Everybody would get to nominate three candidates that they liked. The total number of nominations would be counted and the top three nominees would become the three finalists. There would be then a general vote in which people picked one of the three finalists (or No Award if they didn’t like the finalists).

Of course in this fantasy world elections would be very different but by the power of magic this change occurs overnight so that the US still has Democrats and Republicans and exactly the same pool of nominees as there are currently (OK maybe not Santorum and Gilmore because they are polling really low and Fiorina as well because 9 is an easier number to work with).

Continue reading “EPH & the GOP in the USA”

John C Wright’s Windrose of Political Heresy


I am sucker for these kinds of mental schemas in which people try and sort out their perspective on ideas into dimensions. When judged against how ideological groupings occur in reality they tend to breakdown in the face of the inherent contradictions of stuff that people end up believing but that doesn’t mean these schemas are without merit. They help show how a given person is charting the relationship between ideas and also helps clarify how they see particular ideologies.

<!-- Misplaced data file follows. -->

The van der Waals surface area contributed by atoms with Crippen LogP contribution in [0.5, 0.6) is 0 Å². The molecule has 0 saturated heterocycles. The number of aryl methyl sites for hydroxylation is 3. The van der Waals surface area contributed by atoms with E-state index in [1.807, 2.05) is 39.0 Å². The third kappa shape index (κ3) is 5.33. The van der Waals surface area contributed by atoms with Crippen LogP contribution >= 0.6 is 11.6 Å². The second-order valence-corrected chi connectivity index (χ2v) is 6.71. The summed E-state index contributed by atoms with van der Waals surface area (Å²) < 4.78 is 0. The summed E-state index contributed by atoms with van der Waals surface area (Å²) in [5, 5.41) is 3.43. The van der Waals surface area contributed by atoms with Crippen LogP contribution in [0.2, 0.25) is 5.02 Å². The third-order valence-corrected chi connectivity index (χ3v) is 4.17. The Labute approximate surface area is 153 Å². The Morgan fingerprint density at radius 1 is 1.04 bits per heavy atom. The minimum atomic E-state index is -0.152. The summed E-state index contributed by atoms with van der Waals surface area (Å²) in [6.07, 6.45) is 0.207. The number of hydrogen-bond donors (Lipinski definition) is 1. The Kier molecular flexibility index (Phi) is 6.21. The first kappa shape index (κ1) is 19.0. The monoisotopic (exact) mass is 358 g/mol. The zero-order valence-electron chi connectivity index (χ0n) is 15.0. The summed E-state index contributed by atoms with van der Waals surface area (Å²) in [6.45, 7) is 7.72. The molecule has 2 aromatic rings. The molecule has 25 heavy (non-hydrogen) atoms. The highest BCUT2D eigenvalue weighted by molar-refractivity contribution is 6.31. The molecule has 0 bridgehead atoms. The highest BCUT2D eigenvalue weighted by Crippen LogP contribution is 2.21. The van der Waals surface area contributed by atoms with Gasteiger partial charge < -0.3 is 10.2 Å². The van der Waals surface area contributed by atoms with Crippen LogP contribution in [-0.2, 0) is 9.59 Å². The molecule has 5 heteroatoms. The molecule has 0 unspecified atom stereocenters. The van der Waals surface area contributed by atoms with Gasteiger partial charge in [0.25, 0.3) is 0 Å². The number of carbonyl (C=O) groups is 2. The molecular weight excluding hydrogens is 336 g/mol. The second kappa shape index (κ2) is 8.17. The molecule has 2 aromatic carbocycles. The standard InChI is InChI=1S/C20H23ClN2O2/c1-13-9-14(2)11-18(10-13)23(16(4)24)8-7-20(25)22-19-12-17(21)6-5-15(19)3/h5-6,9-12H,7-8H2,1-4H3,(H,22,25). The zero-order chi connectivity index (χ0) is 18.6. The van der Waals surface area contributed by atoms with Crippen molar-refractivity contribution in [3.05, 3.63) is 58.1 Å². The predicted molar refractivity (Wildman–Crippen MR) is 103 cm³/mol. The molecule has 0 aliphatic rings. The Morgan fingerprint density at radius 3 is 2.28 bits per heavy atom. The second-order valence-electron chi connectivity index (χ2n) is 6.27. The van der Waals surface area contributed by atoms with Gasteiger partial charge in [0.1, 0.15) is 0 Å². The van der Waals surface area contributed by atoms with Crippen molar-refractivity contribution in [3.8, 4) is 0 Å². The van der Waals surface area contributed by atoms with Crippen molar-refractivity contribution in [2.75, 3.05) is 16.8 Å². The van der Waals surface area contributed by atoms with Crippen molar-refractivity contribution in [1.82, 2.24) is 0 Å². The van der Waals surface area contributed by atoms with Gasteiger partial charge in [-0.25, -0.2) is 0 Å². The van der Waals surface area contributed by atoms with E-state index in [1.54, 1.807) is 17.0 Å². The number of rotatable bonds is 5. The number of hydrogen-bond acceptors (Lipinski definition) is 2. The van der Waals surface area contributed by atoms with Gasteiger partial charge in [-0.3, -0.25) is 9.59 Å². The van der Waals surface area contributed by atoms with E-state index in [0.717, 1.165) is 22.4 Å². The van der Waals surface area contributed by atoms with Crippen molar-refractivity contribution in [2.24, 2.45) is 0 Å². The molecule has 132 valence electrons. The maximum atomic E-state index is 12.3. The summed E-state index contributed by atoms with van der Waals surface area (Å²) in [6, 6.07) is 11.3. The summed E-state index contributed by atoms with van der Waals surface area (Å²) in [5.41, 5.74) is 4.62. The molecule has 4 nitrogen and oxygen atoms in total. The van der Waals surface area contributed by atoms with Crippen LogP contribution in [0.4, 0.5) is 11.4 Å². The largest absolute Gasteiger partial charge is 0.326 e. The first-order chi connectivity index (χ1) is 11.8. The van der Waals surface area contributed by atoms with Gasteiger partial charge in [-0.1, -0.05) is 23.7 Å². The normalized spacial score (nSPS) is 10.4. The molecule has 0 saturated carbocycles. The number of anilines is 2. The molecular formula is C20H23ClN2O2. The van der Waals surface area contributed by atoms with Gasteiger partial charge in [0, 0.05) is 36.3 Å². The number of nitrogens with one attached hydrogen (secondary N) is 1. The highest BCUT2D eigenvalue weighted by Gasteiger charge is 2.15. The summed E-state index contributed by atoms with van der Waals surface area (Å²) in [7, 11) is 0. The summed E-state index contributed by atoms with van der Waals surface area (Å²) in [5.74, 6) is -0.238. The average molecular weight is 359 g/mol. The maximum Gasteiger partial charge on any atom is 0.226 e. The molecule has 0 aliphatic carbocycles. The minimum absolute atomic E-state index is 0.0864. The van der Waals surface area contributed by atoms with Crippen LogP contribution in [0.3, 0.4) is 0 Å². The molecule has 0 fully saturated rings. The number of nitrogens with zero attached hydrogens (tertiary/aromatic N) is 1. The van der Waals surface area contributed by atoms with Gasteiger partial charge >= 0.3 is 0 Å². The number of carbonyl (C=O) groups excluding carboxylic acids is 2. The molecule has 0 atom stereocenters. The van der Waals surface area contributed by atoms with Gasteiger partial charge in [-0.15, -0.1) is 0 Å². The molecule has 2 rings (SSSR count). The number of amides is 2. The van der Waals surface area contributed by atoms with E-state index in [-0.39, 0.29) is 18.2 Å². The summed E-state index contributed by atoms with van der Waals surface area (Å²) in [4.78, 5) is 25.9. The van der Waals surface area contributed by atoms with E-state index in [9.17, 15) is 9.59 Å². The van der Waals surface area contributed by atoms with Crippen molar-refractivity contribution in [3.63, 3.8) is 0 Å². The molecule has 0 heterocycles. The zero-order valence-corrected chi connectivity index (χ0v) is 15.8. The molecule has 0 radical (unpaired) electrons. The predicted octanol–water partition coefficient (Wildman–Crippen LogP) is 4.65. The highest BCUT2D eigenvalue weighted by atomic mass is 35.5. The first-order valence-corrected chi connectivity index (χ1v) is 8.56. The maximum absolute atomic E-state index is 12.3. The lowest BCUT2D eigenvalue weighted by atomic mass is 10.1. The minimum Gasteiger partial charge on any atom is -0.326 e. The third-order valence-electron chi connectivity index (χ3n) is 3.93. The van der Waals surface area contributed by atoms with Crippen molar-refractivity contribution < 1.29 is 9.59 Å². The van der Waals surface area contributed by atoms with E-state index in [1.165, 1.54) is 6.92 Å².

In this particular case our occasional blog muse, author and advocate of political ideas way, way, way to the right of where I stand, John C Wright has explained his schema in a couple of places. Here on his regular blog and here in his ‘Every Joe’ column from 2014. I was going to write more about it (in particular whether his major axes work conceptually) but I ended up spending all my time redrawing the diagram he has so it looked nice. There you go, I’d rather draw a nice chart of ideas I disagree with than actual explain my disagreement! 🙂



Review: Two Years, Eight Months and Twenty Eight Nights by Salman Rushdie

Novel 2015

Haroun and the Sea of Stories was a children’s book that Salman Rushdie wrote during the years in which he was in hiding from the death-sentence-by-fatwa issued by Iran’s leading cleric. Rushdie is no stranger to fantastic elements in his books which often have strong magical-realism aspects to them but with Haroun Rushdie’s approach to fantasy was clearer. Rather than using fantasy as allegory, Rushdie uses fantastic elements as satire. By this I don’t mean in the style of Terry Pratchett (although I’d love to read an essay comparing the two writers) but in a Swiftian sense. So when Rushdie ventures more overtly into the fantastic in Two Years Eight Months and Twenty-Eight Nights he echoes a literary tradition based on Gulliver’s Travels rather than say C.S.Lewis on the one hand or J.R.R. Tolkien on the other or even a closer contemporary such as Angela Carter.